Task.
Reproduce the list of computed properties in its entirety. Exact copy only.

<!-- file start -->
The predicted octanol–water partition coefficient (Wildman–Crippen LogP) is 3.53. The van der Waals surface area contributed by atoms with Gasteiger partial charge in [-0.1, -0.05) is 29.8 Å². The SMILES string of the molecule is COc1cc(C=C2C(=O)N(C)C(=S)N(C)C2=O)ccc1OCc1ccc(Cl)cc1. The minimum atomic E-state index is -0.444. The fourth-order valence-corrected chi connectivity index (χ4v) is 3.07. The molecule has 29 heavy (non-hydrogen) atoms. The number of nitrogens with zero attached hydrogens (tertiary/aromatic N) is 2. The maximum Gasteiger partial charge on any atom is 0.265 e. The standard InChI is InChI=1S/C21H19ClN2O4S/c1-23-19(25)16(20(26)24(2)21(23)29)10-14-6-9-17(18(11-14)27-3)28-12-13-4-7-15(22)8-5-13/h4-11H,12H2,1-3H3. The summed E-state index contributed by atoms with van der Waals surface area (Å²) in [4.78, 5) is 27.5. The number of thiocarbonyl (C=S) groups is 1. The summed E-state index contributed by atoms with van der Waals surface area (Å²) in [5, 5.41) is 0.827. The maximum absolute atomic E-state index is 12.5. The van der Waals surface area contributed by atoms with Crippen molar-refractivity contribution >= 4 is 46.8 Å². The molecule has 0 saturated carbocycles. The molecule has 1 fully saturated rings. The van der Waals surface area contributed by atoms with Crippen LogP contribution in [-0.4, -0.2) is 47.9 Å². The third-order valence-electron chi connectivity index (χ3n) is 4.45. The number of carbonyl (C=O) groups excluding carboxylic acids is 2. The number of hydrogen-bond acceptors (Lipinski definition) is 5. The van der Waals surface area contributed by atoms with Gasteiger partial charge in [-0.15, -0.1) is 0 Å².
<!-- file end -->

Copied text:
The predicted octanol–water partition coefficient (Wildman–Crippen LogP) is 3.53. The van der Waals surface area contributed by atoms with Gasteiger partial charge in [-0.1, -0.05) is 29.8 Å². The SMILES string of the molecule is COc1cc(C=C2C(=O)N(C)C(=S)N(C)C2=O)ccc1OCc1ccc(Cl)cc1. The minimum atomic E-state index is -0.444. The fourth-order valence-corrected chi connectivity index (χ4v) is 3.07. The molecule has 29 heavy (non-hydrogen) atoms. The number of nitrogens with zero attached hydrogens (tertiary/aromatic N) is 2. The maximum Gasteiger partial charge on any atom is 0.265 e. The standard InChI is InChI=1S/C21H19ClN2O4S/c1-23-19(25)16(20(26)24(2)21(23)29)10-14-6-9-17(18(11-14)27-3)28-12-13-4-7-15(22)8-5-13/h4-11H,12H2,1-3H3. The summed E-state index contributed by atoms with van der Waals surface area (Å²) in [4.78, 5) is 27.5. The number of thiocarbonyl (C=S) groups is 1. The summed E-state index contributed by atoms with van der Waals surface area (Å²) in [5, 5.41) is 0.827. The maximum absolute atomic E-state index is 12.5. The van der Waals surface area contributed by atoms with Crippen molar-refractivity contribution >= 4 is 46.8 Å². The molecule has 0 saturated carbocycles. The molecule has 1 fully saturated rings. The van der Waals surface area contributed by atoms with Crippen LogP contribution in [-0.4, -0.2) is 47.9 Å². The third-order valence-electron chi connectivity index (χ3n) is 4.45. The number of carbonyl (C=O) groups excluding carboxylic acids is 2. The number of hydrogen-bond acceptors (Lipinski definition) is 5. The van der Waals surface area contributed by atoms with Gasteiger partial charge in [-0.15, -0.1) is 0 Å².